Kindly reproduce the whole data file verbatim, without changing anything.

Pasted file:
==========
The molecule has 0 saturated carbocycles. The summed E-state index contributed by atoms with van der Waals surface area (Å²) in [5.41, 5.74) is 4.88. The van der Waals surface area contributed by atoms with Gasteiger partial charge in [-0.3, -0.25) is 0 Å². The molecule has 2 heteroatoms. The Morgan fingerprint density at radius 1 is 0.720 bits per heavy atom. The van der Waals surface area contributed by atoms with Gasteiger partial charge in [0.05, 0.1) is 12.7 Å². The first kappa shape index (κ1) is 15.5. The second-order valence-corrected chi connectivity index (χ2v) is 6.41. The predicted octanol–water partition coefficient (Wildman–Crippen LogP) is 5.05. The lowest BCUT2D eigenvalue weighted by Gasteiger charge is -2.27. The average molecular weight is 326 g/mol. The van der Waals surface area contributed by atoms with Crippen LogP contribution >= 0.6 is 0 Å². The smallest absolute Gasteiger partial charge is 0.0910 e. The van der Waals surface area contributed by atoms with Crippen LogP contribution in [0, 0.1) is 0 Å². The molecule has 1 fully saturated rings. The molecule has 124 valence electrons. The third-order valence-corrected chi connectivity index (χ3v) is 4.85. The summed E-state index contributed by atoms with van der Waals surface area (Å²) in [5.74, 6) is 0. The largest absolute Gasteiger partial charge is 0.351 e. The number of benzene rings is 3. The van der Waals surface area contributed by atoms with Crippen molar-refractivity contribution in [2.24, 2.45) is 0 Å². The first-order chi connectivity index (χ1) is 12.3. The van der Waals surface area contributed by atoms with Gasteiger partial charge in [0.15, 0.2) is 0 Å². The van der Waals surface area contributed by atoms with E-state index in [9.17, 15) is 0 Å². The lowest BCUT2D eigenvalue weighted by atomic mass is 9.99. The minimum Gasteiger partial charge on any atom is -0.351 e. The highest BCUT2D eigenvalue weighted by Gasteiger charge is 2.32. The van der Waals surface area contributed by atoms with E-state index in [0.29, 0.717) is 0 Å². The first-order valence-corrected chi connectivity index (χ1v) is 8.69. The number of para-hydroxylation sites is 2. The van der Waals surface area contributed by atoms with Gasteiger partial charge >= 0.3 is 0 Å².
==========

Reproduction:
The molecule has 0 saturated carbocycles. The summed E-state index contributed by atoms with van der Waals surface area (Å²) in [5.41, 5.74) is 4.88. The van der Waals surface area contributed by atoms with Gasteiger partial charge in [-0.3, -0.25) is 0 Å². The molecule has 2 heteroatoms. The Morgan fingerprint density at radius 1 is 0.720 bits per heavy atom. The van der Waals surface area contributed by atoms with Gasteiger partial charge in [0.05, 0.1) is 12.7 Å². The first kappa shape index (κ1) is 15.5. The second-order valence-corrected chi connectivity index (χ2v) is 6.41. The predicted octanol–water partition coefficient (Wildman–Crippen LogP) is 5.05. The lowest BCUT2D eigenvalue weighted by Gasteiger charge is -2.27. The average molecular weight is 326 g/mol. The van der Waals surface area contributed by atoms with Crippen LogP contribution >= 0.6 is 0 Å². The smallest absolute Gasteiger partial charge is 0.0910 e. The van der Waals surface area contributed by atoms with Crippen LogP contribution in [0, 0.1) is 0 Å². The molecule has 1 fully saturated rings. The molecule has 124 valence electrons. The third-order valence-corrected chi connectivity index (χ3v) is 4.85. The summed E-state index contributed by atoms with van der Waals surface area (Å²) in [5.74, 6) is 0. The largest absolute Gasteiger partial charge is 0.351 e. The number of benzene rings is 3. The van der Waals surface area contributed by atoms with Crippen molar-refractivity contribution in [2.24, 2.45) is 0 Å². The first-order chi connectivity index (χ1) is 12.3. The van der Waals surface area contributed by atoms with Gasteiger partial charge in [0.15, 0.2) is 0 Å². The van der Waals surface area contributed by atoms with E-state index in [9.17, 15) is 0 Å². The lowest BCUT2D eigenvalue weighted by atomic mass is 9.99. The minimum Gasteiger partial charge on any atom is -0.351 e. The highest BCUT2D eigenvalue weighted by Gasteiger charge is 2.32. The van der Waals surface area contributed by atoms with E-state index in [0.29, 0.717) is 0 Å². The first-order valence-corrected chi connectivity index (χ1v) is 8.69. The number of para-hydroxylation sites is 2. The van der Waals surface area contributed by atoms with Gasteiger partial charge >= 0.3 is 0 Å².